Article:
High-dose chemotherapy with stem cell support has largely fallen out of favour in the management of breast cancer following the lack of significant benefit demonstrated in several trials.(8)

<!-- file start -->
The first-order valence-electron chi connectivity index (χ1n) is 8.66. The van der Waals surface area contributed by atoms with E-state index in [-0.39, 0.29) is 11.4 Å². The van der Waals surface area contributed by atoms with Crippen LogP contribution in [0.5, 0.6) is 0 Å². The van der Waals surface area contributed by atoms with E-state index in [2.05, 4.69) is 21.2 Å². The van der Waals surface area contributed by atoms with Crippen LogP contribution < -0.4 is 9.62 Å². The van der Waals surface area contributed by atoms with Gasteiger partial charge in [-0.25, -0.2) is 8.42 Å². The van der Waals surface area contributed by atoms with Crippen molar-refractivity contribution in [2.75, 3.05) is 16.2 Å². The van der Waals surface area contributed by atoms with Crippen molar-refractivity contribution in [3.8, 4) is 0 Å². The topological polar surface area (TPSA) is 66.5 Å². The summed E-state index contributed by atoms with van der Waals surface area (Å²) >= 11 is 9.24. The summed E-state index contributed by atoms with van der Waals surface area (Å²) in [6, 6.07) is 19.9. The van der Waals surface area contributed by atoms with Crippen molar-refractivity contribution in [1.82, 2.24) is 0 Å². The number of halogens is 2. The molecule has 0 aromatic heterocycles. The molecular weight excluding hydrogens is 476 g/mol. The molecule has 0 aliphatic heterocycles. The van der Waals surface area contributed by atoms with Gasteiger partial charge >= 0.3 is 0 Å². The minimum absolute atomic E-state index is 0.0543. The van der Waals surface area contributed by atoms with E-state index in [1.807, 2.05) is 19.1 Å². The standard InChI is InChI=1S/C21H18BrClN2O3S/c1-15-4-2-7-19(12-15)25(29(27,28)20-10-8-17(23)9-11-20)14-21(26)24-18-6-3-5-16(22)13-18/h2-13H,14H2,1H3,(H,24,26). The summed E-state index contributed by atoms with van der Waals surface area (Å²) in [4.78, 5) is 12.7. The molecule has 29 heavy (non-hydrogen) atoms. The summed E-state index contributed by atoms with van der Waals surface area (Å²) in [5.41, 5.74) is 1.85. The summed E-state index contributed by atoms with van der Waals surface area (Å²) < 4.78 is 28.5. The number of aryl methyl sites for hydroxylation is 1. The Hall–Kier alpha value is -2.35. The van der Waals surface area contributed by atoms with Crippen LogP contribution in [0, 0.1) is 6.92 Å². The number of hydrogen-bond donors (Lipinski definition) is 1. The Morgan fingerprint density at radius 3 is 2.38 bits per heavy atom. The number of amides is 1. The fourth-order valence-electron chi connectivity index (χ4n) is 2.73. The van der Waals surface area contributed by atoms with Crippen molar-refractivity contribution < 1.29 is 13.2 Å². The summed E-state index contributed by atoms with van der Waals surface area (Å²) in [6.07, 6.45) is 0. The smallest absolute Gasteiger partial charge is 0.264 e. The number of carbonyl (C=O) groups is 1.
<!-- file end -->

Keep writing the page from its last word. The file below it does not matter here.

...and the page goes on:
Recent data suggest that taxane-based combination chemotherapy results in improved disease-free and overall survival in the adjuvant treatment of women with lymph node-positive breast cancer over standard therapy.(9–11) However, the incorporation of taxanes has also resulted in a significant increase in the incidence of myelosuppression. The Breast Cancer International Research Study Group (BCIRG) recently undertook a randomised study comparing 5-FU–doxorubicin–cyclophosphamide (FAC) standard chemotherapy with docetaxel–doxorubicin– cyclophosphamide (TAC).(12) In the TAC arm, 24.7% of patients developed FN, compared with only 2.5% of patients in the FAC arm. The study protocol allowed the use of filgrastim in subsequent cycles in all cases of FN. Retrospective subgroup analysis showed that the rate of FN per cycle without filgrastim was 6% (TAC) and 0.5% (FAC). In subgroups that were treated with filgrastim, this decreased to 3.1% (TAC) and 0.3% (FAC). These findings are mirrored by an interim analysis of a similar study conducted by the Spanish Breast Cancer Research Group (GEICAM) looking at the adjuvant treatment of high-risk lymph node-negative breast cancer with TAC versus FAC.(13) The incidence of FN was 1.3% in the FAC arm, compared with 23.8% in those treated with TAC without filgrastim. When filgrastim was added to TAC, the rate of FN was reduced to 3.5%.